"Shalom from Israel! We are very glad that you have indicated an interest in our work in Israel. … The campaigns are scheduled to begin in 2008 and continue throughout 2013. These campaigns could be the most important thing we in 'Jews for Jesus' have ever done to fulfill our mission statement of making the messiahship of Jesus an unavoidable issue to our Jewish people."
This internal memo, obtained last month by Yad L'Achim, reveals a plan by 'Jews for Jesus' to sponsor an aggressive ad campaign to lure Jews in Israel to cults. Indeed, the campaign was launched last week, as hundreds of buses in Rishon Letzion, Rechovot and Bat Yam were plastered with huge banners proclaiming a connection between Jesus and salvation.
"You see," continues the memo, "in Israel today there are 5.4 million Jewish people – more than at any other time in history. But of that number of Israelis, only one-tenth of one percent (.001) believe in Jesus. This is the only place I the world where – when we do street evangelism – we don't need to wonder who is Jewish. All we have to do is walk outside and talk to everyone we meet!"
The memo also shares some of the "obstacles" missionaries face in their work in Israel. "There are some vocal members of the Knesset who would like to see legislation passed that would make evangelism a crime … [and] there is a strong religious minority that fiercely opposes our activities and that can quickly mobilize a crowd to combat our efforts."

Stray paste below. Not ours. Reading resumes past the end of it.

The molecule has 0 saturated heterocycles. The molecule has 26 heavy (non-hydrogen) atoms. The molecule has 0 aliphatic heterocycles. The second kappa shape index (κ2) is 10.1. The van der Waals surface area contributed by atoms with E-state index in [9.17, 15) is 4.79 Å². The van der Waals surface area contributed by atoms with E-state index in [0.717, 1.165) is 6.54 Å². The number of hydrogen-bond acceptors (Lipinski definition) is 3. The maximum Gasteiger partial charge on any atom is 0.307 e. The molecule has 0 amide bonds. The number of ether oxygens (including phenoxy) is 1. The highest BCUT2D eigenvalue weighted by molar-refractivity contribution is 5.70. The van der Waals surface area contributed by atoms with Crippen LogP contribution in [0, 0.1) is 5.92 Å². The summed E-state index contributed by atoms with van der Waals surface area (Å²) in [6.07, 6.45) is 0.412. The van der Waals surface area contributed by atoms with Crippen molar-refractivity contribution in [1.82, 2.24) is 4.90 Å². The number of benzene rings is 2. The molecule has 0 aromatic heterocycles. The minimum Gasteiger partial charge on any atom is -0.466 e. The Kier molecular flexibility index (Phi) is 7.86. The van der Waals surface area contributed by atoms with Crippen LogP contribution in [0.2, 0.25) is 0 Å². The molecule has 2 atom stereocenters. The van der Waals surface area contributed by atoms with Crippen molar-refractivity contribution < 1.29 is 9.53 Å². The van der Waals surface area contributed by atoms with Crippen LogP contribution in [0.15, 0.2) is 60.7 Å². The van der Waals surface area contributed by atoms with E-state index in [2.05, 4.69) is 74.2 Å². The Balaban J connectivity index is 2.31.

Yad L'Achim's switchboard was inundated last week with calls from Israelis who were outraged by the Jews for Jesus message appearing on buses that included an invitation to call the cult to receive a free copy of a book on Jesus.
In response, Rabbi Sholom Dov Lipshitz, chairman of Yad L'Achim, sent an urgent letter to Arik Feldman, the director general of the Egged bus cooperative, with an emotional appeal to remove the missionary advertising. To Egged's credit, Feldman responded: "As soon as Egged became aware of the advertisements on its buses, the director of marketing ordered that these signs be removed immediately. I am hopeful that the matter will be dealt with quickly so as not to offend the sensibilities of the Jewish public."
But the aggressive missionary campaign is not limited to buses. They recently took out two-page ads in the written media, pushing their message in two-page spreads that invited readers to call a toll-free number and receive, at no cost, a book on Jesus.
Knesset member Rabbi Yaakov Cohen (United Torah Judaism) spotted similar messages on billboards outside of cities and quickly notified Yad L'Achim. At the same time, he appealed directly to the advertising company that manages the billboards, which agreed to remove the offensive messages.
"Without doubt, we are seeing a dramatic upturn in the missionaries' activities," says Rabbi Lifshitz. "Their methods are getting more and more brazen, and the are investing millions of dollars for their campaign, raised by supporters abroad who will pay any price to convert Jews. This is the time for all of us to enlist in the effort to draft legislation against missionary activities. If not now, when?"